Virtual Voices

N.Y. Journal: Homeless at home in art

Culture

When artist Gabriel Reese moved from Toronto to Brooklyn, a panhandler entered the train he was riding one day and begged for money. It unsettled Reese the way everyone saw through the man, without making eye contact or acknowledging he was there. It was then that Reese conceived a project to show the humanity---and to some, a spark of the divinity ---of the homeless.

Toronto had its own homeless population---they even had their own "Tent City," an abandoned property where about 100 homeless people built haphazard homes---but in New York, Reese said, the plight of the homeless was closer. People begging in the subways and on the sidewalks came closer into his personal space: "In New York, everything's so much in your face. It became a little more personal to me."

That's how "If I Saw You in Heaven" came to be---Reese's street art project painting portraits of the homeless in a way that draws them to another plane. The title comes from the lyric of an Eric Clapton song. Reese likes it because the talk of "heaven" and "earth" helps change your perspective, seeing the humanity of the people we sometimes see through: "If you saw this guy in heaven, you're not going to think less of him."

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He finds his subjects on the streets. When he introduces himself, he shakes their hand---a gesture that sometimes surprises them, since people usually avoid physical contact. From the many whose pictures he takes, he chooses the ones he connects with on a deeper level. Prospero, the subject of his latest painting, talked to him for several hours.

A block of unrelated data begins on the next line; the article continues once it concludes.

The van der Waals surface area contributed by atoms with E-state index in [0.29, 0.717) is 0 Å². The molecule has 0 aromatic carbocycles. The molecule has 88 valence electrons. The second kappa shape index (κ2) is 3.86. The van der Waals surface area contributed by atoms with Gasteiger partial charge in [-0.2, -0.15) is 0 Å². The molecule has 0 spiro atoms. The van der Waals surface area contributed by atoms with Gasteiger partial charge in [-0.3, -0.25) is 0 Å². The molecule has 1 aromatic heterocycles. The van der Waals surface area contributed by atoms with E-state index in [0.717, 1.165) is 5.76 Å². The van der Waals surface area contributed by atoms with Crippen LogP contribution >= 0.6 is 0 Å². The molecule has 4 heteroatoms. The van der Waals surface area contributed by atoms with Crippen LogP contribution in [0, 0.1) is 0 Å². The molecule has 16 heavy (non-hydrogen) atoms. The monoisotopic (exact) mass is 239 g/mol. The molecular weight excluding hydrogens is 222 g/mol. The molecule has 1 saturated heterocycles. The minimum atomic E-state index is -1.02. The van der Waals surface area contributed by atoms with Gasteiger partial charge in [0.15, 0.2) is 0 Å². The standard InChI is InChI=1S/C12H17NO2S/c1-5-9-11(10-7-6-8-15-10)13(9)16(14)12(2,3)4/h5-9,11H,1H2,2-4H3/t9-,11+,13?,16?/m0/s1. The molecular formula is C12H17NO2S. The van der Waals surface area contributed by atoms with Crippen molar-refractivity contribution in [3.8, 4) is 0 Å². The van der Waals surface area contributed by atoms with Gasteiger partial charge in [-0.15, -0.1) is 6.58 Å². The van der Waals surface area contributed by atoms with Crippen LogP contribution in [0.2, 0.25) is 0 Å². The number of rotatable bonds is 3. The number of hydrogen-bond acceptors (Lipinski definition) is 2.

When he paints them, he adds a touch of unexpected beauty, draping an almost regal red cloth around Billy Bobby (pictured), adding a pair of wings to Adam, and putting a rose in Prospero's hand.

His latest subject is an older man in his 60s, looking up with a diffident smile and posing with two shopping carts overflowing with bags. Reese said the man collects bags and pushes two carts at a time---one for a block, then another.

Once Reese paints the portraits on heavy paper, he transfers the art to city walls, choosing sites that, like his subjects, are condemned or abandoned. He put the man named Billy Bobby on the side of a boarded-up church because he, more than the others, was so troubled. "I thought the church for compassion," said Reese. "And it's also like a refuge."

The little church is between two glittering restaurants, boarded with cardboard and unrecognizable as a house of worship except for two crosses on the rusting gate. Billy Bobby sits next to a splash of graffiti, bearded and with his eyes raised and in flowing robes. It's an arresting sight.

"They've got their spot. They're settled in," Reese said. In a way, he's giving them a home.

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